Justice Dept. Says Facts Did Not Justify Continued Wiretap of Trump Aide

WASHINGTON — The Justice Department has conceded to a secretive intelligence court that the available evidence about Carter Page, a former Trump campaign adviser wiretapped by the F.B.I. during the Russia investigation, was legally insufficient to justify the last several months of his continued surveillance in 2017.

The department has also promised to sequester phone calls and emails it intercepted while intruding on Mr. Page’s privacy, according to a newly disclosed order by the court that oversees national-security wiretaps under the Foreign Intelligence Surveillance Act, or FISA.

The wiretapping of Mr. Page as part of the Russia investigation has been a political flash point. Last month, a scathing report by the department’s inspector general found that F.B.I. agents who assembled a description of the evidence that he might be a Russian agent had presented a misleading portrait of it for use in applications seeking the court’s permission to surveil him.

The FISA court approved an initial 90-day wiretap targeting Mr. Page in October 2016 and issued three renewal orders in 2017. But the department told the court that by those final two applications, “if not earlier, there was insufficient predication to establish probable cause to believe that Page was acting as an agent of a foreign power.”

The department informed the FISA court about its eventual loss of confidence in the available evidence about Mr. Page as part of a Dec. 9 letter to the court, following the release of the inspector general report. The existence of that letter had been known, but not this aspect of it.

Judge James E. Boasberg, the presiding judge on the FISA court, revealed that aspect in a two-page order to the department requiring that it provide more details about how it will protect Mr. Page’s information. The order was dated Jan. 7 but declassified and posted on the court website on Thursday.

Judge Boasberg’s order noted that the department appeared to be taking no position on whether the available evidence about Mr. Page was sufficient to meet the legal standard to wiretap him at the time of the initial order and of its first renewal, in January 2017.

The report by the office of the Justice Department’s independent inspector general, Michael E. Horowitz, found flaws in all four applications, showing a pattern of inaccurate statements and cherry-picking the evidence to highlight information that made Mr. Page look suspicious while omitting other facts that made him look less so.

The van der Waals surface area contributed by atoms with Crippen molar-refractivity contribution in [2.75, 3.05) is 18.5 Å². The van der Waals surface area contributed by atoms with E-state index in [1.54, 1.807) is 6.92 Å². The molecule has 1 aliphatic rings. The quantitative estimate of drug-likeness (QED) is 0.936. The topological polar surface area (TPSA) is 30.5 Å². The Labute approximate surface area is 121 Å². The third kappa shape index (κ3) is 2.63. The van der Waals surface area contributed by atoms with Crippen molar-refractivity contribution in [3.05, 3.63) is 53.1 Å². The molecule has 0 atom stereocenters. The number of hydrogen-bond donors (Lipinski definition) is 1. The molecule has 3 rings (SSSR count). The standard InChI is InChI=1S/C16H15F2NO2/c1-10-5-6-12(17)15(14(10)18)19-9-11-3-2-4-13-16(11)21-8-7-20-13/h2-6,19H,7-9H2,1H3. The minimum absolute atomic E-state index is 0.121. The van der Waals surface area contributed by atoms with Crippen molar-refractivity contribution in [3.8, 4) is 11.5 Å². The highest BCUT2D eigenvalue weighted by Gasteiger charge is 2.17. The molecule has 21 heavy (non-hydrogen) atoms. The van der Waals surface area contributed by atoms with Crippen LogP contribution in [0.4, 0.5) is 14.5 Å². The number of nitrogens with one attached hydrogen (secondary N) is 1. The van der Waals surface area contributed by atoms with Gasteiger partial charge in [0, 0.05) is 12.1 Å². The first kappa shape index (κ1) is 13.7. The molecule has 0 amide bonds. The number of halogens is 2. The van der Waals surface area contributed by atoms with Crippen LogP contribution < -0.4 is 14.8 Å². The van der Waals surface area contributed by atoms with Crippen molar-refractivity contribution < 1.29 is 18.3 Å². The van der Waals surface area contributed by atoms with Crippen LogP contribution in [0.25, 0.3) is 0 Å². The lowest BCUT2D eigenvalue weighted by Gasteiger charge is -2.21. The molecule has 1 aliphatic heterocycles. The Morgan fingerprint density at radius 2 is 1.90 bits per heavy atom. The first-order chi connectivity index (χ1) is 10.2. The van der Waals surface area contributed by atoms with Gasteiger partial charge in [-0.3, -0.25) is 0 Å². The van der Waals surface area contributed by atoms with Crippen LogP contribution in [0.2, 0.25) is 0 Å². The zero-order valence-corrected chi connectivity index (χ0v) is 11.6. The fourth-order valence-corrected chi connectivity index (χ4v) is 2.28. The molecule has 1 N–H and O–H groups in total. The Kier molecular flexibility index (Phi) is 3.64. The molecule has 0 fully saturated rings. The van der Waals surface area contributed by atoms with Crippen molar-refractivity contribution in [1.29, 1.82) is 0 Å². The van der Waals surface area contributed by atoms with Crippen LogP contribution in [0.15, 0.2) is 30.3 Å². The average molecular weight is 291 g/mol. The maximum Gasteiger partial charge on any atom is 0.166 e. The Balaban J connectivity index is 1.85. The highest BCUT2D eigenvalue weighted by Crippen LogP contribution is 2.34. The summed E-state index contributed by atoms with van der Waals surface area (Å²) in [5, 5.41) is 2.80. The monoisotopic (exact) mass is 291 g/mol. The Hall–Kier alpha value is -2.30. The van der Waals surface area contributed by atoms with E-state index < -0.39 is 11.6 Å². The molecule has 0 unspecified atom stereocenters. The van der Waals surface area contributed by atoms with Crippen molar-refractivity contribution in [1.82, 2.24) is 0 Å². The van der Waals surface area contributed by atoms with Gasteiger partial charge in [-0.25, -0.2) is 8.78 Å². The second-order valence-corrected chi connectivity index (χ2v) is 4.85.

But Mr. Horowitz’s report was particularly harsh about the renewal applications. His investigation showed that over time, the F.B.I. learned things that undermined the case that Mr. Page might be a Russian agent, but that agents charged with assembling the facts about him failed to pass the information on to colleagues, who in turn passed on the misleading portrait to the court.

For example, the applications included allegations about Mr. Page contained in a dossier compiled by Christopher Steele, a former British intelligence agent whose research was funded by Democrats. In January 2017, the F.B.I. interviewed Mr. Steele’s own primary source, and he contradicted what Mr. Steele had written in the dossier.

But rather than flagging the disconnect for the court — or deciding not to seek a renewal — the F.B.I. reported that its agents had met with the source to “further corroborate” the dossier and found him to be “truthful and cooperative,” leaving a misleading impression in renewal applications.

Mr. Horowitz also documented that the C.I.A. had told an F.B.I. agent that Mr. Page had spoken to the agency over the years about his contacts with Russian officials, which made that pattern look less suspicious. But the bureau did not pass that information on, and so the Justice Department cited that pattern as a reason to believe he might be a Russian agent.

As part of that criticism, Mr. Horowitz documented that during the preparation of the final renewal application, an F.B.I. lawyer altered an email from the C.I.A. in a way that made it look like the agency had said Mr. Page was “not a source,” contributing to the department’s continued failure to discuss Mr. Page’s relationship with the C.I.A. in the application.

Mr. Horowitz referred that lawyer, who has resigned from the bureau, for potential criminal investigation, and referred everyone else involved in the applications for potential internal discipline.